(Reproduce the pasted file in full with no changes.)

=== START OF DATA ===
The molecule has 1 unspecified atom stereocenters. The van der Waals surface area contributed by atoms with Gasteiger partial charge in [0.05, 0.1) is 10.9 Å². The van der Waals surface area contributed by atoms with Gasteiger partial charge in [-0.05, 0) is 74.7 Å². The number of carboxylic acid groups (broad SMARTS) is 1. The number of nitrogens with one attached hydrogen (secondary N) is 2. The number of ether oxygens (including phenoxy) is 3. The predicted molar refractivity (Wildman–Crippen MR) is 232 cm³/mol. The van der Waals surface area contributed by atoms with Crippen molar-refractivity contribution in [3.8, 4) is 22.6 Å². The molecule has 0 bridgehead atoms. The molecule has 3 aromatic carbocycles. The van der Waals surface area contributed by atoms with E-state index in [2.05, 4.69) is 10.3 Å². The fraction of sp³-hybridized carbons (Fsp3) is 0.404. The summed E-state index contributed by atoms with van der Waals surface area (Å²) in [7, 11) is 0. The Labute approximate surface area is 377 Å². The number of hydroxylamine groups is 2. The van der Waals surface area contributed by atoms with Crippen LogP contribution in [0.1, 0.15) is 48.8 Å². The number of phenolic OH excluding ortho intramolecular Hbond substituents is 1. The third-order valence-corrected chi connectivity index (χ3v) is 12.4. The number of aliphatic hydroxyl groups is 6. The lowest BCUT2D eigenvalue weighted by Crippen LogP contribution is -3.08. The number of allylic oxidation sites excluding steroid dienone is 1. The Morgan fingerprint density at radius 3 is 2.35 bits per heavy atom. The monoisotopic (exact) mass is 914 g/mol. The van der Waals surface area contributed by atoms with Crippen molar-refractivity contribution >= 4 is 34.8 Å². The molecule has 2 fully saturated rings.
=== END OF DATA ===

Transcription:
The molecule has 1 unspecified atom stereocenters. The van der Waals surface area contributed by atoms with Gasteiger partial charge in [0.05, 0.1) is 10.9 Å². The van der Waals surface area contributed by atoms with Gasteiger partial charge in [-0.05, 0) is 74.7 Å². The number of carboxylic acid groups (broad SMARTS) is 1. The number of nitrogens with one attached hydrogen (secondary N) is 2. The number of ether oxygens (including phenoxy) is 3. The predicted molar refractivity (Wildman–Crippen MR) is 232 cm³/mol. The van der Waals surface area contributed by atoms with Crippen molar-refractivity contribution in [3.8, 4) is 22.6 Å². The molecule has 0 bridgehead atoms. The molecule has 3 aromatic carbocycles. The van der Waals surface area contributed by atoms with E-state index in [2.05, 4.69) is 10.3 Å². The fraction of sp³-hybridized carbons (Fsp3) is 0.404. The summed E-state index contributed by atoms with van der Waals surface area (Å²) in [7, 11) is 0. The Labute approximate surface area is 377 Å². The number of hydroxylamine groups is 2. The van der Waals surface area contributed by atoms with Crippen LogP contribution in [0.1, 0.15) is 48.8 Å². The number of phenolic OH excluding ortho intramolecular Hbond substituents is 1. The third-order valence-corrected chi connectivity index (χ3v) is 12.4. The number of aliphatic hydroxyl groups is 6. The lowest BCUT2D eigenvalue weighted by Crippen LogP contribution is -3.08. The number of allylic oxidation sites excluding steroid dienone is 1. The Morgan fingerprint density at radius 3 is 2.35 bits per heavy atom. The monoisotopic (exact) mass is 914 g/mol. The van der Waals surface area contributed by atoms with Crippen molar-refractivity contribution >= 4 is 34.8 Å². The molecule has 2 fully saturated rings.